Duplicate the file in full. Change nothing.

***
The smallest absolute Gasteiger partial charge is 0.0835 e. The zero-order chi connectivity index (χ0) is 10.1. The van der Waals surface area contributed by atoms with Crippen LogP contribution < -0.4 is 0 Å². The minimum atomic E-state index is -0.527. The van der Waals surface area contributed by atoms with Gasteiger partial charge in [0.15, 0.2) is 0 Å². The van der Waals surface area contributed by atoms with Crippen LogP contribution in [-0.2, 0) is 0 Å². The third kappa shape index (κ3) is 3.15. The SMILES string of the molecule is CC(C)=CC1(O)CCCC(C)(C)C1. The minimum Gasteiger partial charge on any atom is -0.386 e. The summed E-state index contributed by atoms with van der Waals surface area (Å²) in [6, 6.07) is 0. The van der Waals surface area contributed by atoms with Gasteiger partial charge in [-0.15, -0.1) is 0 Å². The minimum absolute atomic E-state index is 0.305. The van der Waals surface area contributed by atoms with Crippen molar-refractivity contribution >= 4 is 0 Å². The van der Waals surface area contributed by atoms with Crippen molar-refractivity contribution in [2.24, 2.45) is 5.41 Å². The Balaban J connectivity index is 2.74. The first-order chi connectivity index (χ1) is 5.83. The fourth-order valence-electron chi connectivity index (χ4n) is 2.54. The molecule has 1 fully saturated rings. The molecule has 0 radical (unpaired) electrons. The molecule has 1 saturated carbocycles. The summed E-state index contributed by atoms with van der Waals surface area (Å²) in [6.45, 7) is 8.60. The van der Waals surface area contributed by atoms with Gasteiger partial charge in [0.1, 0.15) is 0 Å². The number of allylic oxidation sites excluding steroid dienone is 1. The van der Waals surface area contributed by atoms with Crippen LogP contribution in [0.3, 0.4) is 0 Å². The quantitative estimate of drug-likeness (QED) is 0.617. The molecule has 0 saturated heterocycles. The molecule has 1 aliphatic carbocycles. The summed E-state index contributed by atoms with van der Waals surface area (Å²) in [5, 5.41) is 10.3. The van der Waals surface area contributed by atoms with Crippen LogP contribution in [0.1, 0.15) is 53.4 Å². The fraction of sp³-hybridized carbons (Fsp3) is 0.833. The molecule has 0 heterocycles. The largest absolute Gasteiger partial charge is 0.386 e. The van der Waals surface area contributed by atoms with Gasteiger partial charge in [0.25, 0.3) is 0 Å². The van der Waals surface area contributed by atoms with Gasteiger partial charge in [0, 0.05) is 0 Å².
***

The smallest absolute Gasteiger partial charge is 0.0835 e. The zero-order chi connectivity index (χ0) is 10.1. The van der Waals surface area contributed by atoms with Crippen LogP contribution < -0.4 is 0 Å². The minimum atomic E-state index is -0.527. The van der Waals surface area contributed by atoms with Gasteiger partial charge in [0.15, 0.2) is 0 Å². The van der Waals surface area contributed by atoms with Crippen LogP contribution in [-0.2, 0) is 0 Å². The third kappa shape index (κ3) is 3.15. The SMILES string of the molecule is CC(C)=CC1(O)CCCC(C)(C)C1. The minimum Gasteiger partial charge on any atom is -0.386 e. The summed E-state index contributed by atoms with van der Waals surface area (Å²) in [6, 6.07) is 0. The van der Waals surface area contributed by atoms with Gasteiger partial charge in [-0.15, -0.1) is 0 Å². The minimum absolute atomic E-state index is 0.305. The van der Waals surface area contributed by atoms with Crippen molar-refractivity contribution >= 4 is 0 Å². The van der Waals surface area contributed by atoms with Crippen molar-refractivity contribution in [2.24, 2.45) is 5.41 Å². The Balaban J connectivity index is 2.74. The first-order chi connectivity index (χ1) is 5.83. The fourth-order valence-electron chi connectivity index (χ4n) is 2.54. The molecule has 1 fully saturated rings. The molecule has 0 radical (unpaired) electrons. The molecule has 1 saturated carbocycles. The summed E-state index contributed by atoms with van der Waals surface area (Å²) in [6.45, 7) is 8.60. The van der Waals surface area contributed by atoms with Gasteiger partial charge in [0.1, 0.15) is 0 Å². The number of allylic oxidation sites excluding steroid dienone is 1. The van der Waals surface area contributed by atoms with Crippen LogP contribution in [0.3, 0.4) is 0 Å². The quantitative estimate of drug-likeness (QED) is 0.617. The molecule has 0 saturated heterocycles. The molecule has 1 aliphatic carbocycles. The summed E-state index contributed by atoms with van der Waals surface area (Å²) in [5, 5.41) is 10.3. The van der Waals surface area contributed by atoms with Crippen LogP contribution in [0.1, 0.15) is 53.4 Å². The fraction of sp³-hybridized carbons (Fsp3) is 0.833. The molecule has 0 heterocycles. The largest absolute Gasteiger partial charge is 0.386 e. The van der Waals surface area contributed by atoms with Gasteiger partial charge in [0.25, 0.3) is 0 Å². The van der Waals surface area contributed by atoms with Gasteiger partial charge in [0, 0.05) is 0 Å².